CAST MEMBER: Nichelle Strzepek
Lift arm, pull hip, touch shoulder, push ankle. Actions and body parts. Words of common understanding suddenly require new analysis, especially when the task is to apply them to another person. Lift her arm. Touch his shoulder. But how? With what? Faced with the choices, they can seem either impossibly vast or stiflingly limiting.
Dancers become well-practiced at these kinds of ‘assignments’. So the analysis is short, committing doesn’t feel as final. The choices are still vast or limiting but, oh well. We know it will all work out. If not, it’ll be changed, cut, rearranged. No “right” path, just decision. No moment but this one. Dancer Zen.
For this particular exercise, the choices we make with our partner aren’t even lasting (though they are filed away for possible use). Lydia asks us to take what once was a partnership and without changing it (much), let it be a solo. But not for long…
Cut and paste. A new partner. Two solos become a duet. More choices. A new energy. Different points of contact. A fresh addition to the file.
The choreography file fattens. Each week, variations and options multiply before our eyes. Words on the page add to the realm of possibilities.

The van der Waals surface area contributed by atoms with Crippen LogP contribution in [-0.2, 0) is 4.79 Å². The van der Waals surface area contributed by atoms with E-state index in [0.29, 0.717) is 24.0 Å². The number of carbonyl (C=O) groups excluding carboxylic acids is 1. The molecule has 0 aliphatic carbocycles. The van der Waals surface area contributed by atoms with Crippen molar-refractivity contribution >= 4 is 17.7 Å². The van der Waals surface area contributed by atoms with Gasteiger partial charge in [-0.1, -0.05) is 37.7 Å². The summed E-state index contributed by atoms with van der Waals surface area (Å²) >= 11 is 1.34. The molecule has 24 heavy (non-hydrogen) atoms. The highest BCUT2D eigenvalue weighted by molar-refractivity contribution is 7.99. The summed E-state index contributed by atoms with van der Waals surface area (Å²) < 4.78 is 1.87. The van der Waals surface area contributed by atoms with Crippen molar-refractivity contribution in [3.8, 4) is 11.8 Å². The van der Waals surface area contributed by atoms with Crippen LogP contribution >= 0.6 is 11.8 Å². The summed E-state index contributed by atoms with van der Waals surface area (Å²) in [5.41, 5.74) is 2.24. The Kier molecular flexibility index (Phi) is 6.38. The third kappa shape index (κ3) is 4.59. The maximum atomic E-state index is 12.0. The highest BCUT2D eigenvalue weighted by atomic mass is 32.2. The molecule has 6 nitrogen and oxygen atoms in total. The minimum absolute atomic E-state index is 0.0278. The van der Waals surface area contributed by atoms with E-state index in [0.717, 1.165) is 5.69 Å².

I’ve been on the choreographer side. Zen can be much harder to achieve when sitting in the director’s chair, whether for the stage or for film. I’m feeling glad not to be responsible for the final slice, dice, mix, and stir, though all that possibility is as much a rush as it is daunting.
I get to just enjoy the process. Be surprised. Be fascinated. Be present.
But I look forward to the finish, to seeing the choices Lydia makes. What she creates from all the puzzle pieces.
I look forward to looking back. To how these pieces were carved and created. To remember the spark, the inspiration, the task, and to marvel how each and every time, magically, things travel from Point A to Point B. To the memory even of a moment in time before my child (still within) becomes an individual, a reality, a relationship I can’t live without.
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Lydia Hance is a recipient of an Individual Artist Grant Award. This grant is funded by the City of Houston through Houston Arts Alliance. Frame Dance Productions’ Framing Bodies is funded in part by the Puffin Foundation. Frame Dance Productions is a recipient of a Rice University Dance Program Space Grant.